For the foreseeable future, Mercedes-Benz will continue to have a little fun in its TV ads. It's an important part of Mercedes' effort to build a friendlier image.
'We don't want to be seen as taking ourselves too seriously,' said Rich Anderman, general manager of marketing communications for Mercedes-Benz USA Inc. 'We are making our brand more approachable.'
New 30-second spots for the 2000 model year from agency Merkley Newman Harty in New York include some characters who themselves are not very approachable. In one ad highlighting the CLK, a leathered biker and his moll are suddenly surrounded by a clutch of the beautiful coupes.
'What do they want?' she asks nervously. He warns her not to look at them - an amusing turnaround of the bikers-imperil-motorist cliche.
In another, five grungy guys - not the sort you'd ask over for cocktails - are backing into a giant slingshot in order to get the same acceleration one might enjoy in the new ML55.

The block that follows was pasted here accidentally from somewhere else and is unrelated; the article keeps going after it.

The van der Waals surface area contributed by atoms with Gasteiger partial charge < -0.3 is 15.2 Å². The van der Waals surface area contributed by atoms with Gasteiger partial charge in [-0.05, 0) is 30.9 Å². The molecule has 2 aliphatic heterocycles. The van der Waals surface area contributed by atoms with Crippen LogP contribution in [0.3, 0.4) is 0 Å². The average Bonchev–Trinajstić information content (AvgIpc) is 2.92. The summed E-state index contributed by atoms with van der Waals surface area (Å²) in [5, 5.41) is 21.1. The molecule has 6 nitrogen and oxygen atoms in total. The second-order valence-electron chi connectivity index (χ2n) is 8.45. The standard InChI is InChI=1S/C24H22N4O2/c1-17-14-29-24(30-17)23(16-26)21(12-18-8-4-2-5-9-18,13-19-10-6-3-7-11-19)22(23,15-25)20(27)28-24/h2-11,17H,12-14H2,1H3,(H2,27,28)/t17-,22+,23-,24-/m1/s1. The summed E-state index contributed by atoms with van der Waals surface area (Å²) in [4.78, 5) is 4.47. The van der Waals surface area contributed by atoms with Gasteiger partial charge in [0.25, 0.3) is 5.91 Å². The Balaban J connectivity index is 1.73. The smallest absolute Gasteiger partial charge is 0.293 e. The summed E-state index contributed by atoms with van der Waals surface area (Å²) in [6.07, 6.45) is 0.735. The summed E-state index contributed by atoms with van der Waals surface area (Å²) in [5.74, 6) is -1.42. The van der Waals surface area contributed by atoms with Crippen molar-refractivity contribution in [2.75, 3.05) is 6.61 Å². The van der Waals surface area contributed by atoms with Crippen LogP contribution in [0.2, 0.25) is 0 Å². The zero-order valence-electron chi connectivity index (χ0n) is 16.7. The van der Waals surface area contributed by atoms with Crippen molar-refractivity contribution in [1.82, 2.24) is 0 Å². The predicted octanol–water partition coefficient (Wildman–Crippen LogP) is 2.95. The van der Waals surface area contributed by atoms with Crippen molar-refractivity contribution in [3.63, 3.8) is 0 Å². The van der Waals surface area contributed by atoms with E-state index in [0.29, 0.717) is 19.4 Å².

'We wanted to move the needle of Mercedes as a brand,' Anderman said. 'The ads show that our vehicles are fun to drive, sportier. ... We've used some creative license, but the focus, even in a spot like the one with the motorcyclists, is still on the vehicles.'
Ads that generate chuckles are helping bring in new customers, many of them younger buyers, Anderman said. The Mercedes brand is advancing from being stuck on consumers' most-admired lists to their shopping lists, he said.
That, too, is something to smile about.